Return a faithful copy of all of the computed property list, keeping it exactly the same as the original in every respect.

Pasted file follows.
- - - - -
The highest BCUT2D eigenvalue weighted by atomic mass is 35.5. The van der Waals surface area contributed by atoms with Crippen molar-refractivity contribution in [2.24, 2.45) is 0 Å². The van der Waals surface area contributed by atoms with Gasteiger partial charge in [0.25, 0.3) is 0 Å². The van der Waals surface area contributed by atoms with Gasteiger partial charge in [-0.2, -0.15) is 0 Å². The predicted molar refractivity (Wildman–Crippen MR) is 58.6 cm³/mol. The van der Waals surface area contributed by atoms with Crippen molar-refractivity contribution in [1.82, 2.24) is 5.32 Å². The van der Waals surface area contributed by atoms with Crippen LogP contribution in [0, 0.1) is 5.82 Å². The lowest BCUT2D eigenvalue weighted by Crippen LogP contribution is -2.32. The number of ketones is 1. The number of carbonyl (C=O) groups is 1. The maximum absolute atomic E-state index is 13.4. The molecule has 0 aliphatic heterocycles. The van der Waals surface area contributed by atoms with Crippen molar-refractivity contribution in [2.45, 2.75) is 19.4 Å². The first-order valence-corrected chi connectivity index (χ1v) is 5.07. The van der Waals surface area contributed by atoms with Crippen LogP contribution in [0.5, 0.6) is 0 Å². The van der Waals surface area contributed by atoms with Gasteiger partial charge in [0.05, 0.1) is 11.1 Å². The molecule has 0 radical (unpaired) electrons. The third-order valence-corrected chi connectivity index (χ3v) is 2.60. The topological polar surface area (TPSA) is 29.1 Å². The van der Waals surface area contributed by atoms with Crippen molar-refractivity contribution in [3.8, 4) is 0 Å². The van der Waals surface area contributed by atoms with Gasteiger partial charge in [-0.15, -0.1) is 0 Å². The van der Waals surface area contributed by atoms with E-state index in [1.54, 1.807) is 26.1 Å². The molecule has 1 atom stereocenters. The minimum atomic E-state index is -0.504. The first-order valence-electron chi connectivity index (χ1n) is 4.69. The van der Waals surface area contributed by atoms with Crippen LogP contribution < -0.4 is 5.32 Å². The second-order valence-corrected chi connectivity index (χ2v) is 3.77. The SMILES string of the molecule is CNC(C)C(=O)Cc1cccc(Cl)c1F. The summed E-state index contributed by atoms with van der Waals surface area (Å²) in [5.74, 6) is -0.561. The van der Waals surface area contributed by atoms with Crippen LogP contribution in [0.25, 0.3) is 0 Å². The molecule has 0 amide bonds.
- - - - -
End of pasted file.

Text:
The highest BCUT2D eigenvalue weighted by atomic mass is 35.5. The van der Waals surface area contributed by atoms with Crippen molar-refractivity contribution in [2.24, 2.45) is 0 Å². The van der Waals surface area contributed by atoms with Gasteiger partial charge in [0.25, 0.3) is 0 Å². The van der Waals surface area contributed by atoms with Gasteiger partial charge in [-0.2, -0.15) is 0 Å². The predicted molar refractivity (Wildman–Crippen MR) is 58.6 cm³/mol. The van der Waals surface area contributed by atoms with Crippen molar-refractivity contribution in [1.82, 2.24) is 5.32 Å². The van der Waals surface area contributed by atoms with Crippen LogP contribution in [0, 0.1) is 5.82 Å². The lowest BCUT2D eigenvalue weighted by Crippen LogP contribution is -2.32. The number of ketones is 1. The number of carbonyl (C=O) groups is 1. The maximum absolute atomic E-state index is 13.4. The molecule has 0 aliphatic heterocycles. The van der Waals surface area contributed by atoms with Crippen molar-refractivity contribution in [2.45, 2.75) is 19.4 Å². The first-order valence-corrected chi connectivity index (χ1v) is 5.07. The van der Waals surface area contributed by atoms with Crippen LogP contribution in [0.5, 0.6) is 0 Å². The van der Waals surface area contributed by atoms with Gasteiger partial charge in [0.05, 0.1) is 11.1 Å². The molecule has 0 radical (unpaired) electrons. The third-order valence-corrected chi connectivity index (χ3v) is 2.60. The topological polar surface area (TPSA) is 29.1 Å². The van der Waals surface area contributed by atoms with Crippen molar-refractivity contribution in [3.8, 4) is 0 Å². The van der Waals surface area contributed by atoms with Gasteiger partial charge in [-0.15, -0.1) is 0 Å². The van der Waals surface area contributed by atoms with E-state index in [1.54, 1.807) is 26.1 Å². The molecule has 1 atom stereocenters. The minimum atomic E-state index is -0.504. The first-order valence-electron chi connectivity index (χ1n) is 4.69. The van der Waals surface area contributed by atoms with Crippen LogP contribution < -0.4 is 5.32 Å². The second-order valence-corrected chi connectivity index (χ2v) is 3.77. The SMILES string of the molecule is CNC(C)C(=O)Cc1cccc(Cl)c1F. The summed E-state index contributed by atoms with van der Waals surface area (Å²) in [5.74, 6) is -0.561. The van der Waals surface area contributed by atoms with Crippen LogP contribution in [0.25, 0.3) is 0 Å². The molecule has 0 amide bonds.